View from Steepton Bill
Below we have some words from Tess Evans, a smallholder and Steepton Bill Farm Shop co-owner who reflects on the present situation in dairy farming. This was originally published in the Milton Abbas Village Bulletin for November 2014
My grandmother who grew up on a farm in Somerset had vivid memories of being around eighteen years of age when the family were forced to sell off their beautiful farm and orchards as a result of her father suffering a serious accident. I think the images of lot numbers fixed onto the pony and trap, pens of animals, butter churns and even drawers of cutlery stayed with her till the day she died.
Selling up a farming enterprise is heart wrenching. Caring for and improving stock or a herd of cattle over the course of many years is a whole way of life, an emotional as well as a physical and business commitment. That is why my heart goes out to the increasing number of dairy farmers who are going out of business.
Since 2000 the number of dairy farmers has halved in the UK with an estimated two dairy farms now being sold off every day.Dairy farmers are in the eye of a ‘perfect storm’, with supermarket price wars, over production globally and EU embargos on fresh produce to Russia, a response to the conflict in Ukraine.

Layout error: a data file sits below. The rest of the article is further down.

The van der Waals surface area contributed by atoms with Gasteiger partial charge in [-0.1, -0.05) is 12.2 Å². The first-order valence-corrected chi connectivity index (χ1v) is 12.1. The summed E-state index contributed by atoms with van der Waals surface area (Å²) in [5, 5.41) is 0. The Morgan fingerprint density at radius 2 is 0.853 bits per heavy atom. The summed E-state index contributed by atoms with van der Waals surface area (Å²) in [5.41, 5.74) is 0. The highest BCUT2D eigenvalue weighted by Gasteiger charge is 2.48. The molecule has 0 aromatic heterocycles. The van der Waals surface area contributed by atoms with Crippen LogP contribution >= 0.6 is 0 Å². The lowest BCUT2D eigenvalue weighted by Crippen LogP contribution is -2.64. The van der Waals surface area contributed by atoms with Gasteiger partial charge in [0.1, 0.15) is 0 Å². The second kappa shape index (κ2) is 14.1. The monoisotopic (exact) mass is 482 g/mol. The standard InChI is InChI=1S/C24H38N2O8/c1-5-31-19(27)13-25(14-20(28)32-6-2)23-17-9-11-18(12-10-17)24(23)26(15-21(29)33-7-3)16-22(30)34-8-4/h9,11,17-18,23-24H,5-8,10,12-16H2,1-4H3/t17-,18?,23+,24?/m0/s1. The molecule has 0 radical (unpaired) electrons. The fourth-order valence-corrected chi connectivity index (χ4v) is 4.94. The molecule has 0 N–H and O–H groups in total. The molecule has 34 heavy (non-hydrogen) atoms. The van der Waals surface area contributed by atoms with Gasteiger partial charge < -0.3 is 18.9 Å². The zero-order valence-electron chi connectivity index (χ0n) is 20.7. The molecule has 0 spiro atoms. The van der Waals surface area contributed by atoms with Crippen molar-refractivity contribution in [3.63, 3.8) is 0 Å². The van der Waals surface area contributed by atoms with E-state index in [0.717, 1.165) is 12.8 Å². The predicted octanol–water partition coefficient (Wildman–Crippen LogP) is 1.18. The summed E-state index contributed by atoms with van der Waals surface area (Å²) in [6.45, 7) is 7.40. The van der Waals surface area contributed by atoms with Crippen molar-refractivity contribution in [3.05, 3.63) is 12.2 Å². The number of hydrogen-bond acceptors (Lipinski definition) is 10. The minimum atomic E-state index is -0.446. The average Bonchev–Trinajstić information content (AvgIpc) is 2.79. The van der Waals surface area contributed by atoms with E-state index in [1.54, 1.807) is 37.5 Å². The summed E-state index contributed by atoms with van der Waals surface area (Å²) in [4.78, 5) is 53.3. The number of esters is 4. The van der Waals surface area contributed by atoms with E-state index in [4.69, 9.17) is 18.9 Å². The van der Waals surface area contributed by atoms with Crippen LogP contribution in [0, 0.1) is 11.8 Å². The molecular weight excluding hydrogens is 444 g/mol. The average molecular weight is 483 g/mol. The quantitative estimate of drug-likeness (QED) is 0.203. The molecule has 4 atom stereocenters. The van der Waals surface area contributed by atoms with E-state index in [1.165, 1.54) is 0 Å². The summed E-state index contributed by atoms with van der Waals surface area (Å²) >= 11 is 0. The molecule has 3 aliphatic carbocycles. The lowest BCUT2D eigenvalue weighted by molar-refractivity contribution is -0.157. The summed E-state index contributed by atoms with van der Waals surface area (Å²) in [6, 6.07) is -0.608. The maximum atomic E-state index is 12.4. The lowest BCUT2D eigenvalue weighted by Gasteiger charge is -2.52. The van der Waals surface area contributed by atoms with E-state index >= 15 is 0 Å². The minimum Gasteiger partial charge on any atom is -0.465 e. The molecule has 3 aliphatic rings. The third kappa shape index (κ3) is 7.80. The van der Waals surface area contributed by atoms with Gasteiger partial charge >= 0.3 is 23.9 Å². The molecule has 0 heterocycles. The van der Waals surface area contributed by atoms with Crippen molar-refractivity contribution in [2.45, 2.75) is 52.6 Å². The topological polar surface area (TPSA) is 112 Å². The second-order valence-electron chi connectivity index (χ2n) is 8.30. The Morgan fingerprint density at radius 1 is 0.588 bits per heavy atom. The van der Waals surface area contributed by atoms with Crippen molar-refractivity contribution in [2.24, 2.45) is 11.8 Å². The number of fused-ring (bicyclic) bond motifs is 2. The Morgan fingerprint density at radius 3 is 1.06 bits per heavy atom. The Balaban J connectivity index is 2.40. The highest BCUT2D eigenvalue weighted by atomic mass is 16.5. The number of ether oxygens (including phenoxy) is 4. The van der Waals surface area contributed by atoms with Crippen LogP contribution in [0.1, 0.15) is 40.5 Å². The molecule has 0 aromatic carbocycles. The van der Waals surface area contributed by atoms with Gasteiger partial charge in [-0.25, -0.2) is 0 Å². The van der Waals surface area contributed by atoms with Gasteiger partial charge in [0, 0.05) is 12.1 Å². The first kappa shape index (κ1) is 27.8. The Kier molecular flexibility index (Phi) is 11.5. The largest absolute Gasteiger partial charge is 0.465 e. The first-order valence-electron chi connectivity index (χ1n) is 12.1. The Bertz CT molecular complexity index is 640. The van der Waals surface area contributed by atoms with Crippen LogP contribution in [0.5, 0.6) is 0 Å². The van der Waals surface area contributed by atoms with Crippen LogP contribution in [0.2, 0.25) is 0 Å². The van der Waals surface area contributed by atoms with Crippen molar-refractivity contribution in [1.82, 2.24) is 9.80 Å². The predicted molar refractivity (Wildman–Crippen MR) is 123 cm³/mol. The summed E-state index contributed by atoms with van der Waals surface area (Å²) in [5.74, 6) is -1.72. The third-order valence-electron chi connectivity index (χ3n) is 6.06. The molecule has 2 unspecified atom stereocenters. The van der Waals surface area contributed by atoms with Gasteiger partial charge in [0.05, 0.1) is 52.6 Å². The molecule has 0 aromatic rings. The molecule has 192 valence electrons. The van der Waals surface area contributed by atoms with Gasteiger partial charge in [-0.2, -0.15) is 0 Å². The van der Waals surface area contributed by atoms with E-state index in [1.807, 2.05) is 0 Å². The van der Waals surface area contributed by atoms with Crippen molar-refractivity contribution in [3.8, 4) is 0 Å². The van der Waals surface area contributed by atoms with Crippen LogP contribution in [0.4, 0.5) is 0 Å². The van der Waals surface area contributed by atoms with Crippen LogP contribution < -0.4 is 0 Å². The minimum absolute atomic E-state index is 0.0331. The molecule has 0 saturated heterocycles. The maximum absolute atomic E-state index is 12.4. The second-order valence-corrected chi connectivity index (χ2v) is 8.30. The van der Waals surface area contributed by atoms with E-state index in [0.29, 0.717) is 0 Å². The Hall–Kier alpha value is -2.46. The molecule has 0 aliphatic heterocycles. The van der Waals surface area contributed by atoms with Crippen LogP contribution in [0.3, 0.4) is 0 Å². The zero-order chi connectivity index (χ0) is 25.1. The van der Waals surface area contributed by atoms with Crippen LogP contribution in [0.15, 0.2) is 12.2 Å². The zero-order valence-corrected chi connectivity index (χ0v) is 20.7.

It costs the farmer approximately 33p per litre to produce a litre of milk but many are now receiving only around 25p per litre from the milk processors. Supermarkets use milk as a loss-leader and our farmers argue this devalues it in the eyes of consumers, they are bearing the cost cuts but the processors are still making a healthy profit (funny that!). Some dairies are following the American model where huge herds are kept in vast barns all year around, and fed on fodder based diets. These systems are extremely productive. These cows produce up to 50% more milk than those on pasture and are often milked 3 times a day.
We may in the future get used to seeing bottles labelled ‘Free Range Milk’ on the shelves from smaller dairy farmers, who will command a premium by ensuring their animals have access to pasture for a minimum of 180 days a year. Plenty of scientific evidence to show that milk and meat from animals that are free to graze is nutritionally of far greater value than the alternative. But if that’s what we want, it will come at a cost!